Sermon – October 18, 2020

John 17:1-19 – The Prayer of Jesus (mp3)


Introduction
This life is hard to keep balance in. Sin so affects us that we have a difficult time not over-adjusting to the problems that we face. We often see our problems in life, and think that Jesus is the easy solution to them. But, in doing this, we often just use Jesus as a holy talisman, a trinket used to get us what we really want. Or, reacting to that, we show Jesus as the high and mighty God, but forget that he doesn’t just demand our obedience, but wants our love and affection in light of the good he offers. In John 17, Jesus offers a prayer that helps us walk this fine line. As he prepares to leave the disciples, Jesus prays for his own glory, which is also for the good of us all.

1. The purpose of Jesus’ prayer
The purpose of Jesus’ prayer is that his Father glorify him. Yet, even this is not a final purpose; the glory that he receives rebounds to the Father’s glory. Each glorifies the other – Jesus glorifies the Father in that the Father’s will is worth dying for; the Father glorifies the Son for he must acknowledge the worthiness of his life. This never ending cycle of glory increases for eternity, and therefore gives us the fuel we need to exist for eternity. Our eternal lives will never be boring, lonely, or sad. But, rather, as God is infinitely glorious, we will always be entranced by his power, might, goodness, and majesty forever.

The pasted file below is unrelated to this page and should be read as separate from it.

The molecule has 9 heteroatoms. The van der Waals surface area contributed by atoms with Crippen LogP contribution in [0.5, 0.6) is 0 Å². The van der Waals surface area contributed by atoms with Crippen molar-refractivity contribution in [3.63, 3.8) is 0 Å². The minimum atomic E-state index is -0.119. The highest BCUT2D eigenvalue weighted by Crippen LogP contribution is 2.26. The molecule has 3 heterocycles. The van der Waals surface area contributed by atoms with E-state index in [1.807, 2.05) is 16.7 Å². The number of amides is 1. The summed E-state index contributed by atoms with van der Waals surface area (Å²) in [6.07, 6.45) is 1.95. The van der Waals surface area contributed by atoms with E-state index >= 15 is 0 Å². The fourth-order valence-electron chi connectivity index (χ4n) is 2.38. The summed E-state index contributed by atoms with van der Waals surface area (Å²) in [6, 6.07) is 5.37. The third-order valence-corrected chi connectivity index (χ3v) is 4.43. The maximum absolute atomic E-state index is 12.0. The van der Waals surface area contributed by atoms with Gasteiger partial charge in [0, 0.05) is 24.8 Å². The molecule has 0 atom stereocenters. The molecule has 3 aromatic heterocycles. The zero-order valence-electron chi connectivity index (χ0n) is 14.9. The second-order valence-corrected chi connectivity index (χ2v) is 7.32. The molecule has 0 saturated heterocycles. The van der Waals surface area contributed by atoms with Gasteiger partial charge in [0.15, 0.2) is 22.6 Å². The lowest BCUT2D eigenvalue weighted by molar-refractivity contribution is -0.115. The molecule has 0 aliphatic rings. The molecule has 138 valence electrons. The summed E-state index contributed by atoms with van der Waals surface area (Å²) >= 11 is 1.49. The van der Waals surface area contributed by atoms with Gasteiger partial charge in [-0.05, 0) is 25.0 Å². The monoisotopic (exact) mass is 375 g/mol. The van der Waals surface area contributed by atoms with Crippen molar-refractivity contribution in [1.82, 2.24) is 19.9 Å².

2. The preparation of Jesus’ prayer
If the beginning of Jesus’ prayer is about his own glory, and how that is for our eternal good, what gives him the right to pray in such ways? Simply the fact that he has already accomplished the will of the Father – he has modeled the name (the character and nature) of the Father to the disciples, and has kept them in it. He has done this, not because they are worthy in any way, but simply because they have always belonged and been set aside for this end by the Father.

3. The problem of Jesus’ prayer
But Jesus is leaving, and the hatred of the world will become ever more pointed at the disciples. This is the problem of Jesus’ prayer. The most natural thing would be for the disciples to be taken out of the world, but Jesus emphatically refuses such a solution. What he proffers doesn’t alleviate the problem, but instead will exacerbate it. He prays that we become more like what the world hates – Jesus Christ himself. We should become more like him in taking on his work, and living in his joy.